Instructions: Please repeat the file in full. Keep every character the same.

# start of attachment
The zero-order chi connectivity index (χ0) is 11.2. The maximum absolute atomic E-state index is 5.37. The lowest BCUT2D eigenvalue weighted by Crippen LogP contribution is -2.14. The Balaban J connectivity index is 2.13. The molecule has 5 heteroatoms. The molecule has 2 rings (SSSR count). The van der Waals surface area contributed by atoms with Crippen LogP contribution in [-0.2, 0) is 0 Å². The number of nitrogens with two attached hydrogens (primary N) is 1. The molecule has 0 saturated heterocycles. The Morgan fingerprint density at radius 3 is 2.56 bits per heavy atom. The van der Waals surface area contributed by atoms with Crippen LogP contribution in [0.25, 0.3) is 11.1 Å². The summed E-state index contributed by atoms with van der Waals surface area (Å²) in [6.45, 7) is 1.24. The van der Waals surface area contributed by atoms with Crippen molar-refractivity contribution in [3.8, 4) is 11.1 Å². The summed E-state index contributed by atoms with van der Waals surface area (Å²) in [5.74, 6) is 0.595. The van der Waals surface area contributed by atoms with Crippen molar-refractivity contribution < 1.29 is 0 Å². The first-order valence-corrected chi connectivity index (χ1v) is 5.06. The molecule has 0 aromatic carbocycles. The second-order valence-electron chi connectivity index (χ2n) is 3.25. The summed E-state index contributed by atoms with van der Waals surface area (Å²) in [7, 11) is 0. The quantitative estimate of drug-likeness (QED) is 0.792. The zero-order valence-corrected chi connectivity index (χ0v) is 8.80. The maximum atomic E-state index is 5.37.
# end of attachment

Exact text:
The zero-order chi connectivity index (χ0) is 11.2. The maximum absolute atomic E-state index is 5.37. The lowest BCUT2D eigenvalue weighted by Crippen LogP contribution is -2.14. The Balaban J connectivity index is 2.13. The molecule has 5 heteroatoms. The molecule has 2 rings (SSSR count). The van der Waals surface area contributed by atoms with Crippen LogP contribution in [-0.2, 0) is 0 Å². The number of nitrogens with two attached hydrogens (primary N) is 1. The molecule has 0 saturated heterocycles. The Morgan fingerprint density at radius 3 is 2.56 bits per heavy atom. The van der Waals surface area contributed by atoms with Crippen LogP contribution in [0.25, 0.3) is 11.1 Å². The summed E-state index contributed by atoms with van der Waals surface area (Å²) in [6.45, 7) is 1.24. The van der Waals surface area contributed by atoms with Crippen molar-refractivity contribution in [3.8, 4) is 11.1 Å². The summed E-state index contributed by atoms with van der Waals surface area (Å²) in [5.74, 6) is 0.595. The van der Waals surface area contributed by atoms with Crippen molar-refractivity contribution < 1.29 is 0 Å². The first-order valence-corrected chi connectivity index (χ1v) is 5.06. The molecule has 0 aromatic carbocycles. The second-order valence-electron chi connectivity index (χ2n) is 3.25. The summed E-state index contributed by atoms with van der Waals surface area (Å²) in [7, 11) is 0. The quantitative estimate of drug-likeness (QED) is 0.792. The zero-order valence-corrected chi connectivity index (χ0v) is 8.80. The maximum atomic E-state index is 5.37.